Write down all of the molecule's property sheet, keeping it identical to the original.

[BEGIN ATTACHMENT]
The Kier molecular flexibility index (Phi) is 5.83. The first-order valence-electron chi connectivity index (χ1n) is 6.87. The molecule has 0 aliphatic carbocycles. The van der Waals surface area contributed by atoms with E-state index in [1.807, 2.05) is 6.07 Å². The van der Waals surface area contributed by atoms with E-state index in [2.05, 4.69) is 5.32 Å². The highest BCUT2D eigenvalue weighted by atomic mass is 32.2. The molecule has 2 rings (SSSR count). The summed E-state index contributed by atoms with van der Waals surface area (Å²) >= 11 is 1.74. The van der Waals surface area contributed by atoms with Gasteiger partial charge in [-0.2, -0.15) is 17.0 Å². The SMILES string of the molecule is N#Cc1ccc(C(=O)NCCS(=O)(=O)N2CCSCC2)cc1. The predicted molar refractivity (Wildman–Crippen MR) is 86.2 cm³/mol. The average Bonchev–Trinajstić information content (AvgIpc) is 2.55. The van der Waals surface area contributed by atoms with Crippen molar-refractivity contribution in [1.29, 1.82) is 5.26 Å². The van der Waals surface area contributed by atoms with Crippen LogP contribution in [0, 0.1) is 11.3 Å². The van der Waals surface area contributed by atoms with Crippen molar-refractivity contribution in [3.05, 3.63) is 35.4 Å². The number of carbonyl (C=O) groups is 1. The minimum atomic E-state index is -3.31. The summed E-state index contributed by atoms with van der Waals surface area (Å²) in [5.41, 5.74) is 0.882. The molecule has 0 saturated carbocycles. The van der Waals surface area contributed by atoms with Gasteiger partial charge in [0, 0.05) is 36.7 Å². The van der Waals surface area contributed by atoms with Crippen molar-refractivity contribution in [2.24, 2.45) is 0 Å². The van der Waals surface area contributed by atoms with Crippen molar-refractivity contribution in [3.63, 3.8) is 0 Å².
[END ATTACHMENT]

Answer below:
The Kier molecular flexibility index (Phi) is 5.83. The first-order valence-electron chi connectivity index (χ1n) is 6.87. The molecule has 0 aliphatic carbocycles. The van der Waals surface area contributed by atoms with E-state index in [1.807, 2.05) is 6.07 Å². The van der Waals surface area contributed by atoms with E-state index in [2.05, 4.69) is 5.32 Å². The highest BCUT2D eigenvalue weighted by atomic mass is 32.2. The molecule has 2 rings (SSSR count). The summed E-state index contributed by atoms with van der Waals surface area (Å²) >= 11 is 1.74. The van der Waals surface area contributed by atoms with Gasteiger partial charge in [-0.2, -0.15) is 17.0 Å². The SMILES string of the molecule is N#Cc1ccc(C(=O)NCCS(=O)(=O)N2CCSCC2)cc1. The predicted molar refractivity (Wildman–Crippen MR) is 86.2 cm³/mol. The average Bonchev–Trinajstić information content (AvgIpc) is 2.55. The van der Waals surface area contributed by atoms with Crippen molar-refractivity contribution in [1.29, 1.82) is 5.26 Å². The van der Waals surface area contributed by atoms with Crippen LogP contribution in [0, 0.1) is 11.3 Å². The van der Waals surface area contributed by atoms with Crippen molar-refractivity contribution in [3.05, 3.63) is 35.4 Å². The number of carbonyl (C=O) groups is 1. The minimum atomic E-state index is -3.31. The summed E-state index contributed by atoms with van der Waals surface area (Å²) in [5.41, 5.74) is 0.882. The molecule has 0 saturated carbocycles. The van der Waals surface area contributed by atoms with Gasteiger partial charge in [0, 0.05) is 36.7 Å². The van der Waals surface area contributed by atoms with Crippen molar-refractivity contribution in [2.24, 2.45) is 0 Å². The van der Waals surface area contributed by atoms with Crippen molar-refractivity contribution in [3.63, 3.8) is 0 Å².